High-resolution, cross-borehole resistivity tomography imaging was conducted using seven boreholes, spaced ~ 15 feet apart, drilled through 70 ft of the unweathered rock (Fig. 2). The 3D electrical resistivity tomography (ERT) image, shown as oblique slices, reveals a subsurface structure of alternating conductive and resistive layers that represent the strike (orientation) and dip (angle from horizontal) of alternating massive and laminated mudstone units. Optical televiewer logs for specific boreholes (85BR, 87BR) are shown alongside the inversion results where massive (M) and laminated (L) units are annotated (Fig. 2). Generally, lighter units are associated with less conductive massive units, and darker units correlate with more conductive, laminated units. Fracture zone intersection depths align well with layered contacts (solid black lines, Fig. 2). Fractured zones formed along bedding plane contacts between units are also visible. The largest high electrical conductivity features coincide with the most hydraulically connected units. Overall, the resistivity data provides a high-resolution view into the structure of the rock mass between the boreholes. However, these images were generated using state-of-the-art 3D imaging methods that are not accessible to most geophysical contractors.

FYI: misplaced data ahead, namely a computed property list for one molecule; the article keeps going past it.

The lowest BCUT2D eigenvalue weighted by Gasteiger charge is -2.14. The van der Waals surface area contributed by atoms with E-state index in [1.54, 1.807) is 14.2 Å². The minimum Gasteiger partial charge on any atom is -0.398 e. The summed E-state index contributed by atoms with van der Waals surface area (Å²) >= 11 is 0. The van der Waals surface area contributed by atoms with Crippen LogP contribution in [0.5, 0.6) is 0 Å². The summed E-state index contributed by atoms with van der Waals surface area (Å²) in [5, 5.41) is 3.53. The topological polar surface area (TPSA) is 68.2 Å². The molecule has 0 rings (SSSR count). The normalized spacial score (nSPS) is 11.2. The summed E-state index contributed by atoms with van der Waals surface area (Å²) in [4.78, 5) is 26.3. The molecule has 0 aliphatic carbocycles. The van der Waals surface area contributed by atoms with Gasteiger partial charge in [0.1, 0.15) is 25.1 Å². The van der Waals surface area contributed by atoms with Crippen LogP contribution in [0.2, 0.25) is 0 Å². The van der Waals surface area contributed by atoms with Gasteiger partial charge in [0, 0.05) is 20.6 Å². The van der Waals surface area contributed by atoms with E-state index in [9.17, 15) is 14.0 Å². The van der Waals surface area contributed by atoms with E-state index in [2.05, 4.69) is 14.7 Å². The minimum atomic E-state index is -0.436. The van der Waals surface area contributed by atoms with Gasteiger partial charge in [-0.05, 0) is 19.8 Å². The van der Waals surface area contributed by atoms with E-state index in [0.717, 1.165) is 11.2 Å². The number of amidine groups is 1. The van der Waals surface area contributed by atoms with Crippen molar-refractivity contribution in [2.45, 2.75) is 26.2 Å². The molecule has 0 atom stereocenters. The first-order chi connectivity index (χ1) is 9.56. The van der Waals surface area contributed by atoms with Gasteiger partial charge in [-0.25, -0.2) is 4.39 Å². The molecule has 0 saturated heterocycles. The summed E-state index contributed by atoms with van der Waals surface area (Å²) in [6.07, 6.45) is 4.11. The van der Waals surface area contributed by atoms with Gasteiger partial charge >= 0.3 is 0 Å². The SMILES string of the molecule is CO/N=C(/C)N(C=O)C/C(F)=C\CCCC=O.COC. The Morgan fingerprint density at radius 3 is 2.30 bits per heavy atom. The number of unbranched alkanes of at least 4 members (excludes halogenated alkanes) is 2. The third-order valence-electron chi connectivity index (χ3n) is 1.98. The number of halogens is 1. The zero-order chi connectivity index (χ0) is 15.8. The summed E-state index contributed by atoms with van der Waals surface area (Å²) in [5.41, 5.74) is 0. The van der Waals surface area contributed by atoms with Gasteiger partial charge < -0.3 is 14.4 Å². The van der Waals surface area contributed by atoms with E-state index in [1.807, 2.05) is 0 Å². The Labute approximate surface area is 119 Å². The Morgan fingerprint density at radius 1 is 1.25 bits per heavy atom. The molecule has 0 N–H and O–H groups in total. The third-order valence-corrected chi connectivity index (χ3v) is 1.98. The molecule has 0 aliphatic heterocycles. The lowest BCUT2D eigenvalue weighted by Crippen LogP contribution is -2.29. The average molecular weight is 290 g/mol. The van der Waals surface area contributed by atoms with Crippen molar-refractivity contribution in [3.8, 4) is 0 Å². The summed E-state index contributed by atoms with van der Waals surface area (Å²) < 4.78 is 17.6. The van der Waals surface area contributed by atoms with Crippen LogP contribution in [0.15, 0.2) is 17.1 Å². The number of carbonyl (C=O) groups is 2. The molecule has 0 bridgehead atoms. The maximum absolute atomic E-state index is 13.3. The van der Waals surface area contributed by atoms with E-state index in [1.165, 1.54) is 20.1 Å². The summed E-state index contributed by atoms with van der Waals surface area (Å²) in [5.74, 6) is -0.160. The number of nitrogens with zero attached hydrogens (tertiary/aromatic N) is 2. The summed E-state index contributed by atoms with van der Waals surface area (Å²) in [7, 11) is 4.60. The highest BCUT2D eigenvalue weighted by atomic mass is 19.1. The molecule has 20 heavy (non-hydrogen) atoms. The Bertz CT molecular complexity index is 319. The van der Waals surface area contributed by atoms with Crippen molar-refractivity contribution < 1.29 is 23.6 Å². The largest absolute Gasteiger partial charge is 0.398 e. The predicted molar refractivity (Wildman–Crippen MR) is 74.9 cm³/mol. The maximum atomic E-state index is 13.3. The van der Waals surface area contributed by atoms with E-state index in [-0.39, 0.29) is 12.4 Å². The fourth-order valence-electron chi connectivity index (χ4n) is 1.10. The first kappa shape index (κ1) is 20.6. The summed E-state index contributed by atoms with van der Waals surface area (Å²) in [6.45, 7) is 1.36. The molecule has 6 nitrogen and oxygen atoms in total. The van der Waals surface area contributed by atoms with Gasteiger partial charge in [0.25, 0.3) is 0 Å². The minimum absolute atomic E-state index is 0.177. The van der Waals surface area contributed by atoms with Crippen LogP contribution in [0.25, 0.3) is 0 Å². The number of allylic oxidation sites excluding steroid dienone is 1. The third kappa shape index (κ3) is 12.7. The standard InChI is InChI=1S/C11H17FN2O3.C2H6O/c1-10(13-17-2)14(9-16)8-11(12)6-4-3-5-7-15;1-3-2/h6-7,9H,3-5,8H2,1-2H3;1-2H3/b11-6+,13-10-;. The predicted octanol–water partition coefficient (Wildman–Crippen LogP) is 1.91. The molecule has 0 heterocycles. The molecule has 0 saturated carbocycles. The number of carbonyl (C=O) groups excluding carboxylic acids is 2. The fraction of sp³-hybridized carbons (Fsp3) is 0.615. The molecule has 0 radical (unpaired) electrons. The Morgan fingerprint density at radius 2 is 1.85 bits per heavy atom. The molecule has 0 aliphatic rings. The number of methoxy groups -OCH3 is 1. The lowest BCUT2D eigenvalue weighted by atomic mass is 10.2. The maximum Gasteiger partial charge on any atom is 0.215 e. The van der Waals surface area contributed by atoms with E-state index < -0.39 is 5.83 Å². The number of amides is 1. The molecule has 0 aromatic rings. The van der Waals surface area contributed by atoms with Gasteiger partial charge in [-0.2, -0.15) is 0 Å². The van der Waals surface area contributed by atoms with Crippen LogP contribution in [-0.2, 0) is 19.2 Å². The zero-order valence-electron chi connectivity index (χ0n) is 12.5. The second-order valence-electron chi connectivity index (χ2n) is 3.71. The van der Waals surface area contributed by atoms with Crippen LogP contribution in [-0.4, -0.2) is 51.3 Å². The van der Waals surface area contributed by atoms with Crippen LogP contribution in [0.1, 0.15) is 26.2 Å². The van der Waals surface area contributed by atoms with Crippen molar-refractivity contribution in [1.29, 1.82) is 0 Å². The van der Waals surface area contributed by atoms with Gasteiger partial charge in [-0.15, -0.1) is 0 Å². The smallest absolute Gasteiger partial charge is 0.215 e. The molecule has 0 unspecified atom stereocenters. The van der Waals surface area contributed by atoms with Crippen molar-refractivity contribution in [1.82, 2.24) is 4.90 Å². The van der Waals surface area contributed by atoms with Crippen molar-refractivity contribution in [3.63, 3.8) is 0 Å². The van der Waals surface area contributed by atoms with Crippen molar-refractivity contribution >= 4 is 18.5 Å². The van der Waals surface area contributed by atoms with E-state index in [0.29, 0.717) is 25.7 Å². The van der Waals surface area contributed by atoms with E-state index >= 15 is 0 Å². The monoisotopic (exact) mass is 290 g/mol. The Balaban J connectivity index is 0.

3. Tracking amendment delivery at the former Brandywine MD Defense Reutilization and Marketing Office (DRMO)

Figure 3. Example 3D time-lapse ERT images showing bioamendment emplacement and movement, seen as increased bulk electrical conductivity (first column), followed by later increase in bulk conductivity arising from FeS precipitation resulting from microbial activity (second column) (after Johnson et al., 2015b[7]; from ESTCP project ER-200717).